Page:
I’ve been a bit down on Ike Davis (#123 Hitter, #28 1B) in the past, but there’ no getting around the awesome second half he had last season: .542 slugging percentage, 20 HRs, and .287 ISO. It’s likely he finally got over Valley Fever and his ankle injury from 2011. Even when he was on a tear in the second half, his BABIP was just .260, so it’s a bit unclear whether he can duplicate his averages on balls in play from 2010-2011 which netted solid averages. The biggest issue with Davis will likely be batting average – however it won’t be as bad as last season. Still, the likelihood it’s anywhere near .280 seems minimal – Davis swung more last year than ever before, got behind in the count more and swung and missed more. He also benefited from a 21.1% HR/FB rate – while it isn’t outlandish, anything over 20% is a bit suspect without a track record. For the moment, Davis seems to be a bit under the radar – he shouldn’t be, as he’s clearly capable of 32-35 HRs and a .255 average. He walks a good bit (which will help in OBP leagues) making 85 runs a possibility. He’ll end up with 100+ RBIs as well.
In 2010, Tyler Colvin (#139 Hitter, #30 1B, #73 OF) appeared in 135 games and hit 20 HRs. In 2012, he appeared in 136 games and hit 18 HRs. In between, he appeared in just 80 games in 2011. It’s possible this trend continues itself, as Colvin is blocked by Carlos Gonzalez, Dexter Fowler, Michael Cuddyer, Todd Helton and Jordan Pacheco. With playing time, a duplication of last season’s HR pace seems likely – he didn’t have a ridiculous HR/FB rate. That said, he did have a .364 BABIP, which, even for Colorado, is probably a bit high. He’s not a .290 hitter and sometimes struggles against lefties. View Colvin as more of a .260 hitter with 20 HR upside. If he can carve out some playing time, he’s worth picking up immediately. In deeper leagues, he’s worth a buck or so just to see if he gets any sort of consistent playing time.
While playing time isn’t 100% certain for Chris Carter (#211 Hitter, #48 1B), there are enough moving parts in Houston to ensure Carter gets ample playing time. In just 67 games last season, Carter slugged 16 HRs. He didn’t hit overly well (.239) and struck out a ton – which mirrors his minor league production: great power but poor averages. That said, in OBP leagues, Carter gets a decent bump as he has posted impressive BB%s in the minors and in his small sample MLB career. Surprisingly, last season in Oakland, Carter managed a 25.4% HR/FB rate, which would be high anywhere – but seems astronomical for an Oakland player. Of course, Carter got into a few more away games and posted a far better slugging percentage and ISO on the road. There won’t be much to the batting average, but he could come close to the power production of Mark Reynolds. As long as the price remains light, grab him late in drafts and see if he gets the at bats needed to hit 30+ bombs.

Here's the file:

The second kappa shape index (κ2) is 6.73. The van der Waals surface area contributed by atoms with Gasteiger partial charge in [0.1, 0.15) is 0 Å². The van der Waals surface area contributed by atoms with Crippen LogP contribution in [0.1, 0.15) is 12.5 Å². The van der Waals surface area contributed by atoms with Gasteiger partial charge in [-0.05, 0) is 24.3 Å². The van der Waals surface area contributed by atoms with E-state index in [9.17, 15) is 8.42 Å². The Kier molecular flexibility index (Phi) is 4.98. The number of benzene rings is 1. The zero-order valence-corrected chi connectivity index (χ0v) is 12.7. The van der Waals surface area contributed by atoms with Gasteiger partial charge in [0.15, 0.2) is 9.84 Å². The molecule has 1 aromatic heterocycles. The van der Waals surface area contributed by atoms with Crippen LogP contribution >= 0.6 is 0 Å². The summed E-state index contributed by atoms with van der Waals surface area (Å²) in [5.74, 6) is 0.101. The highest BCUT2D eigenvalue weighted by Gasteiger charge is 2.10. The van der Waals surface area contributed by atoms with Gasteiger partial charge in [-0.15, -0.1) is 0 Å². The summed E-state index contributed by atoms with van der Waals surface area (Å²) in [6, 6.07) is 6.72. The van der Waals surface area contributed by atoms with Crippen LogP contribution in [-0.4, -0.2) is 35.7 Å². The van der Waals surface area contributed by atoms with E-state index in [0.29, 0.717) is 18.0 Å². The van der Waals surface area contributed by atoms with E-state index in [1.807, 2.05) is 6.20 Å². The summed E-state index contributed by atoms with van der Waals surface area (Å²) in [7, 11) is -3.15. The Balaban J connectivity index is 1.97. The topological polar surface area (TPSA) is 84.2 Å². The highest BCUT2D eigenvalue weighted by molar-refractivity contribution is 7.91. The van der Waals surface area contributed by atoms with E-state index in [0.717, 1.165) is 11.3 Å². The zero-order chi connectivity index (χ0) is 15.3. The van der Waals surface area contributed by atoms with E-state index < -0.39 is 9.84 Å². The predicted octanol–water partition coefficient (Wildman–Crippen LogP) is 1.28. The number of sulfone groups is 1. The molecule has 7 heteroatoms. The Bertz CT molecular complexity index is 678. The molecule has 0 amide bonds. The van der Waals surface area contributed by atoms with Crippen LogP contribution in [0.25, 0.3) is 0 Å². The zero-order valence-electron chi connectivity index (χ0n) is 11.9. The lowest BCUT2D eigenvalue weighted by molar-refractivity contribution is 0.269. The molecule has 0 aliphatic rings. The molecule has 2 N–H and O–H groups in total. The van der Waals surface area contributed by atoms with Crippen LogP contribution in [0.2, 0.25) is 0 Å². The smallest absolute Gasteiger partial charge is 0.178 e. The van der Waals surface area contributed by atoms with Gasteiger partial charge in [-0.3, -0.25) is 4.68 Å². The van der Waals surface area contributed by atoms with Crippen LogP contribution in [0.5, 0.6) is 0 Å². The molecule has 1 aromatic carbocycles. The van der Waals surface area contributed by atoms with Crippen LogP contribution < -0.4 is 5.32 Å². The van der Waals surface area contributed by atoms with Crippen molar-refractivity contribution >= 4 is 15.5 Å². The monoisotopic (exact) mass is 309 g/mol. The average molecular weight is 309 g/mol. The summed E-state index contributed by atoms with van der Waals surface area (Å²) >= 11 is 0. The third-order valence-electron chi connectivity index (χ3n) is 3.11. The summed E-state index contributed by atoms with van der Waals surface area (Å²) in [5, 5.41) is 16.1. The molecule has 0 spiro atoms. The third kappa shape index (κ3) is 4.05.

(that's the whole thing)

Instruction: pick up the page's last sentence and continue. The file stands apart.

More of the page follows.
Of course, one of the impediments to Carter accumulating plate appearances is Brett Wallace (#247 Hitter, #56 1B), who looked pretty good in his own 66 games last year (.253/.323/.424 with nine HRs). He didn’t have the fortune of Carter, but his 16.4% HR/FB rate certainly seems more sustainable. He did benefit from what looks like, on its face, a beneficial BABIP (.331); however he does have a .332 mark for his career (792 plate appearances) and has been similarly successful in the minors. Still, even if the BABIP is real, it’ll be hard to envision him pushing his batting average above .255. Wallace will get the at bats, though, and could be a couple of gusts of wind away from 20+ HRs. It’s not exceptional, but 70 runs and RBIs and 20 HRs isn’t chump change in a deeper league.
Before the Red Sox brought in Lyle Overbay and Mike Carp, Mauro Gomez (#412 Hitter, #80 1B) seemed like a decent bet to get some at bats in Boston. With Mike Napoli’s health in the air and the ability to platoon Carp and Jonny Gomes in left, there is still a path to some at bats for Gomez. Gomez doesn’t do anything exceptional but has been incredibly consistent in the minors. He held his own in his first taste of the majors last season, but relied on a bit of an inflated BABIP (.347). That said, it was a small sample and he hit a good amount of line drives and you’d expect his HR/FB rate to improve – although a 25 HR pace seems pretty optimistic to me. Gomez could be a .280 hitter with 20 HR pace pop – it’s just a matter of playing time.